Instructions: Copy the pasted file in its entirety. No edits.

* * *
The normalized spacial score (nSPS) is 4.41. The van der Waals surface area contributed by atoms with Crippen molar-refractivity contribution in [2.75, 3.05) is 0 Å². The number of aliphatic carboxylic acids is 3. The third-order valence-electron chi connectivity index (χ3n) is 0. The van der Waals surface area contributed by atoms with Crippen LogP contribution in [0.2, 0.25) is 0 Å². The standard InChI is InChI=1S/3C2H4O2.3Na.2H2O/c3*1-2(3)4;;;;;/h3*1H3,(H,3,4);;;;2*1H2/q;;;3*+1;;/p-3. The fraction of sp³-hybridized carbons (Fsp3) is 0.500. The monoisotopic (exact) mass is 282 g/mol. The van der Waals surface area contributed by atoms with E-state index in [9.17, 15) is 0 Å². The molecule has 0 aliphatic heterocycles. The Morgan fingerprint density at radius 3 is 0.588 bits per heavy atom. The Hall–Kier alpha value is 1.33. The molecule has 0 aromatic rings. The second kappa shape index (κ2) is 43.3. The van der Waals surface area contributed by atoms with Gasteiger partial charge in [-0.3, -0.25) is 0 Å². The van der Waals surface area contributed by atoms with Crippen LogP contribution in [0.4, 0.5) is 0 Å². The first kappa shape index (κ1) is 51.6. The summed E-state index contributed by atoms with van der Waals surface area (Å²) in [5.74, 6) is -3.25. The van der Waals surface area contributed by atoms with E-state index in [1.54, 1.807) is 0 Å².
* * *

The normalized spacial score (nSPS) is 4.41. The van der Waals surface area contributed by atoms with Crippen molar-refractivity contribution in [2.75, 3.05) is 0 Å². The number of aliphatic carboxylic acids is 3. The third-order valence-electron chi connectivity index (χ3n) is 0. The van der Waals surface area contributed by atoms with Crippen LogP contribution in [0.2, 0.25) is 0 Å². The standard InChI is InChI=1S/3C2H4O2.3Na.2H2O/c3*1-2(3)4;;;;;/h3*1H3,(H,3,4);;;;2*1H2/q;;;3*+1;;/p-3. The fraction of sp³-hybridized carbons (Fsp3) is 0.500. The monoisotopic (exact) mass is 282 g/mol. The van der Waals surface area contributed by atoms with E-state index in [9.17, 15) is 0 Å². The molecule has 0 aliphatic heterocycles. The Morgan fingerprint density at radius 3 is 0.588 bits per heavy atom. The Hall–Kier alpha value is 1.33. The molecule has 0 aromatic rings. The second kappa shape index (κ2) is 43.3. The van der Waals surface area contributed by atoms with Gasteiger partial charge in [-0.3, -0.25) is 0 Å². The van der Waals surface area contributed by atoms with Crippen LogP contribution in [0.4, 0.5) is 0 Å². The first kappa shape index (κ1) is 51.6. The summed E-state index contributed by atoms with van der Waals surface area (Å²) in [5.74, 6) is -3.25. The van der Waals surface area contributed by atoms with E-state index in [1.54, 1.807) is 0 Å².